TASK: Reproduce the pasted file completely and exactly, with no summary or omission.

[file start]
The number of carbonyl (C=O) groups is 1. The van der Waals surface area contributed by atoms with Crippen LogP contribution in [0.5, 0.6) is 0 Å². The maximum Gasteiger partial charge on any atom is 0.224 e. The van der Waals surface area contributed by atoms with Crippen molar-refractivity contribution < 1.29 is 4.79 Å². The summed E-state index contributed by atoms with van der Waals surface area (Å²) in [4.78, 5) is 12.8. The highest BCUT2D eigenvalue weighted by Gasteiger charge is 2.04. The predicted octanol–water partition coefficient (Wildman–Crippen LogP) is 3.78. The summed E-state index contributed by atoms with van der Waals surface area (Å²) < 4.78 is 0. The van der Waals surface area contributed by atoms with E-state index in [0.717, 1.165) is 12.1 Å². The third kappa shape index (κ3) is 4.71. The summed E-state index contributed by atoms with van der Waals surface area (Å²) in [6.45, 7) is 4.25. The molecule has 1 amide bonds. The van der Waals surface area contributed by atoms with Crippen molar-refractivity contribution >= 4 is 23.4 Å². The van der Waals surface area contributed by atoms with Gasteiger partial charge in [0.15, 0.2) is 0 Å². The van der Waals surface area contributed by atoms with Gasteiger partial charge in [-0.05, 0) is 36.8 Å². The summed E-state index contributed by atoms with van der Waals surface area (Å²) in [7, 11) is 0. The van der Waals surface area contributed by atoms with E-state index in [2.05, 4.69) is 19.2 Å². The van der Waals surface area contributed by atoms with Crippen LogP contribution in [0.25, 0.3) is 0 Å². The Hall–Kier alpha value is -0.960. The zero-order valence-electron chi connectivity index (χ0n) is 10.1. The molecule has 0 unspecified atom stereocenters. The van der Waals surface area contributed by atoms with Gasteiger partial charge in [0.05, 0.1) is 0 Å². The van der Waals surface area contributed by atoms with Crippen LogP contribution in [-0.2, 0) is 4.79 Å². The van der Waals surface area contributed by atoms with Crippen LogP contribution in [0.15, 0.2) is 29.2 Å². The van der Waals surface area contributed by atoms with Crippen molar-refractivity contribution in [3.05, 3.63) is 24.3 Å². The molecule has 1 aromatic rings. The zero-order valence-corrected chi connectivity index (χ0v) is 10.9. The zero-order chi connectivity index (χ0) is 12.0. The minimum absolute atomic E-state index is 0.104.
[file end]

The number of carbonyl (C=O) groups is 1. The van der Waals surface area contributed by atoms with Crippen LogP contribution in [0.5, 0.6) is 0 Å². The maximum Gasteiger partial charge on any atom is 0.224 e. The van der Waals surface area contributed by atoms with Crippen molar-refractivity contribution < 1.29 is 4.79 Å². The summed E-state index contributed by atoms with van der Waals surface area (Å²) in [4.78, 5) is 12.8. The highest BCUT2D eigenvalue weighted by Gasteiger charge is 2.04. The predicted octanol–water partition coefficient (Wildman–Crippen LogP) is 3.78. The summed E-state index contributed by atoms with van der Waals surface area (Å²) < 4.78 is 0. The van der Waals surface area contributed by atoms with E-state index in [0.717, 1.165) is 12.1 Å². The third kappa shape index (κ3) is 4.71. The summed E-state index contributed by atoms with van der Waals surface area (Å²) in [6.45, 7) is 4.25. The molecule has 1 amide bonds. The van der Waals surface area contributed by atoms with Crippen molar-refractivity contribution >= 4 is 23.4 Å². The van der Waals surface area contributed by atoms with Gasteiger partial charge in [0.15, 0.2) is 0 Å². The van der Waals surface area contributed by atoms with Gasteiger partial charge in [-0.05, 0) is 36.8 Å². The summed E-state index contributed by atoms with van der Waals surface area (Å²) in [7, 11) is 0. The van der Waals surface area contributed by atoms with E-state index in [2.05, 4.69) is 19.2 Å². The van der Waals surface area contributed by atoms with Crippen LogP contribution in [0.25, 0.3) is 0 Å². The Hall–Kier alpha value is -0.960. The zero-order valence-electron chi connectivity index (χ0n) is 10.1. The molecule has 0 unspecified atom stereocenters. The van der Waals surface area contributed by atoms with Gasteiger partial charge in [0.05, 0.1) is 0 Å². The van der Waals surface area contributed by atoms with Crippen LogP contribution in [-0.2, 0) is 4.79 Å². The van der Waals surface area contributed by atoms with Crippen LogP contribution in [0.15, 0.2) is 29.2 Å². The van der Waals surface area contributed by atoms with Crippen molar-refractivity contribution in [3.05, 3.63) is 24.3 Å². The molecule has 1 aromatic rings. The zero-order valence-corrected chi connectivity index (χ0v) is 10.9. The zero-order chi connectivity index (χ0) is 12.0. The minimum absolute atomic E-state index is 0.104.